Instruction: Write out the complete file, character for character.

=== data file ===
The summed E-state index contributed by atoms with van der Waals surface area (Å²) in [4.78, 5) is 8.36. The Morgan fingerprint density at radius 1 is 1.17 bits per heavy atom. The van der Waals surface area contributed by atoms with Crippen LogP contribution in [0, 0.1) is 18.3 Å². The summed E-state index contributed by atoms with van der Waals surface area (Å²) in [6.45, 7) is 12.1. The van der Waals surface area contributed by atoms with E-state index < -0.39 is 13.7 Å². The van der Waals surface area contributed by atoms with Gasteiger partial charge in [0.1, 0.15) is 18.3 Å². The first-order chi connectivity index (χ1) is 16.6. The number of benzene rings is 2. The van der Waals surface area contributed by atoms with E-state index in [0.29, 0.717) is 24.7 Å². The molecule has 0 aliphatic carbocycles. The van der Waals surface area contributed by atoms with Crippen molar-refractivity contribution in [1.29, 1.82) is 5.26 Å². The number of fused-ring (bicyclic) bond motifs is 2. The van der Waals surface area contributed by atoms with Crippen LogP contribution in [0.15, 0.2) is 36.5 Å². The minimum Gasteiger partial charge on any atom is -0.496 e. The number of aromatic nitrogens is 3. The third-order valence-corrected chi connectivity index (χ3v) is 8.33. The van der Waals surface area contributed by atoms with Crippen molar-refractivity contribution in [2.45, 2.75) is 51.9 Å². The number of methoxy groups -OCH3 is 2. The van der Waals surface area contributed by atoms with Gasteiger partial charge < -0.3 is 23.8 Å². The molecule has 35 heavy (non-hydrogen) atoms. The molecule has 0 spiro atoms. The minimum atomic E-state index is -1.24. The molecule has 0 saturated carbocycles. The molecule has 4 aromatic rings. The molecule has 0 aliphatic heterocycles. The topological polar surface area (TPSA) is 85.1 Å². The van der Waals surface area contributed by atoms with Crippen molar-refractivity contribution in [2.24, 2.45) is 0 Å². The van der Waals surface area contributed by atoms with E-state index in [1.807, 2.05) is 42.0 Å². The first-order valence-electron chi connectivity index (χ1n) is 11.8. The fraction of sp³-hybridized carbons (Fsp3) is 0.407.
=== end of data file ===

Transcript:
The summed E-state index contributed by atoms with van der Waals surface area (Å²) in [4.78, 5) is 8.36. The Morgan fingerprint density at radius 1 is 1.17 bits per heavy atom. The van der Waals surface area contributed by atoms with Crippen LogP contribution in [0, 0.1) is 18.3 Å². The summed E-state index contributed by atoms with van der Waals surface area (Å²) in [6.45, 7) is 12.1. The van der Waals surface area contributed by atoms with E-state index < -0.39 is 13.7 Å². The van der Waals surface area contributed by atoms with Gasteiger partial charge in [0.1, 0.15) is 18.3 Å². The first-order chi connectivity index (χ1) is 16.6. The number of benzene rings is 2. The van der Waals surface area contributed by atoms with E-state index in [0.29, 0.717) is 24.7 Å². The molecule has 0 aliphatic carbocycles. The van der Waals surface area contributed by atoms with Crippen molar-refractivity contribution in [1.29, 1.82) is 5.26 Å². The number of fused-ring (bicyclic) bond motifs is 2. The van der Waals surface area contributed by atoms with Crippen LogP contribution in [0.15, 0.2) is 36.5 Å². The minimum Gasteiger partial charge on any atom is -0.496 e. The number of aromatic nitrogens is 3. The third-order valence-corrected chi connectivity index (χ3v) is 8.33. The van der Waals surface area contributed by atoms with Crippen molar-refractivity contribution in [2.45, 2.75) is 51.9 Å². The number of methoxy groups -OCH3 is 2. The van der Waals surface area contributed by atoms with Gasteiger partial charge < -0.3 is 23.8 Å². The molecule has 35 heavy (non-hydrogen) atoms. The molecule has 0 spiro atoms. The minimum atomic E-state index is -1.24. The molecule has 0 saturated carbocycles. The molecule has 4 aromatic rings. The molecule has 0 aliphatic heterocycles. The topological polar surface area (TPSA) is 85.1 Å². The van der Waals surface area contributed by atoms with Crippen molar-refractivity contribution in [2.24, 2.45) is 0 Å². The van der Waals surface area contributed by atoms with E-state index in [1.807, 2.05) is 42.0 Å². The first-order valence-electron chi connectivity index (χ1n) is 11.8. The fraction of sp³-hybridized carbons (Fsp3) is 0.407.